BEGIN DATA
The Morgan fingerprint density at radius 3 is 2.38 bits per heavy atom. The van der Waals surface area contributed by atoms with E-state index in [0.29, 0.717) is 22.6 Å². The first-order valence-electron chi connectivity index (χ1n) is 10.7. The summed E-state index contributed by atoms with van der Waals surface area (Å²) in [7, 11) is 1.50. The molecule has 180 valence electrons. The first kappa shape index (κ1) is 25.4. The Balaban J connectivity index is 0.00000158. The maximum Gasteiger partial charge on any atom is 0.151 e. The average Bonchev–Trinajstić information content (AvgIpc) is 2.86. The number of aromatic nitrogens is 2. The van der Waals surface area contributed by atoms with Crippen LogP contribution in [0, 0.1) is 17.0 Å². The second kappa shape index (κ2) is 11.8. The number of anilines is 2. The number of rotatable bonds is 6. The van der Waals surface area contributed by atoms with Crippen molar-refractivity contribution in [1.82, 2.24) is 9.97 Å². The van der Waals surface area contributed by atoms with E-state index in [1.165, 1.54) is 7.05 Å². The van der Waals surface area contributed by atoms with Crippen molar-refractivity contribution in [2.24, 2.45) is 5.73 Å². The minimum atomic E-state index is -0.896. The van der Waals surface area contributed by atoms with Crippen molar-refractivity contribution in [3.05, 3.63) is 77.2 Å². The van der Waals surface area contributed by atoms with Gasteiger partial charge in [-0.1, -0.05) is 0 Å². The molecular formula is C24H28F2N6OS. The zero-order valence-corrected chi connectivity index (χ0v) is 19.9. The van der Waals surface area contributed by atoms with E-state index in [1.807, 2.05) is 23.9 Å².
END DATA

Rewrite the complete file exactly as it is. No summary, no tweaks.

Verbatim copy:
The Morgan fingerprint density at radius 3 is 2.38 bits per heavy atom. The van der Waals surface area contributed by atoms with E-state index in [0.29, 0.717) is 22.6 Å². The first-order valence-electron chi connectivity index (χ1n) is 10.7. The summed E-state index contributed by atoms with van der Waals surface area (Å²) in [7, 11) is 1.50. The molecule has 180 valence electrons. The first kappa shape index (κ1) is 25.4. The Balaban J connectivity index is 0.00000158. The maximum Gasteiger partial charge on any atom is 0.151 e. The average Bonchev–Trinajstić information content (AvgIpc) is 2.86. The number of aromatic nitrogens is 2. The van der Waals surface area contributed by atoms with Crippen LogP contribution in [0, 0.1) is 17.0 Å². The second kappa shape index (κ2) is 11.8. The number of anilines is 2. The number of rotatable bonds is 6. The van der Waals surface area contributed by atoms with Crippen molar-refractivity contribution in [1.82, 2.24) is 9.97 Å². The van der Waals surface area contributed by atoms with E-state index in [1.165, 1.54) is 7.05 Å². The van der Waals surface area contributed by atoms with Crippen molar-refractivity contribution in [2.24, 2.45) is 5.73 Å². The minimum atomic E-state index is -0.896. The van der Waals surface area contributed by atoms with Crippen molar-refractivity contribution in [3.05, 3.63) is 77.2 Å². The van der Waals surface area contributed by atoms with Gasteiger partial charge in [-0.1, -0.05) is 0 Å². The molecular formula is C24H28F2N6OS. The zero-order valence-corrected chi connectivity index (χ0v) is 19.9. The van der Waals surface area contributed by atoms with E-state index in [1.807, 2.05) is 23.9 Å².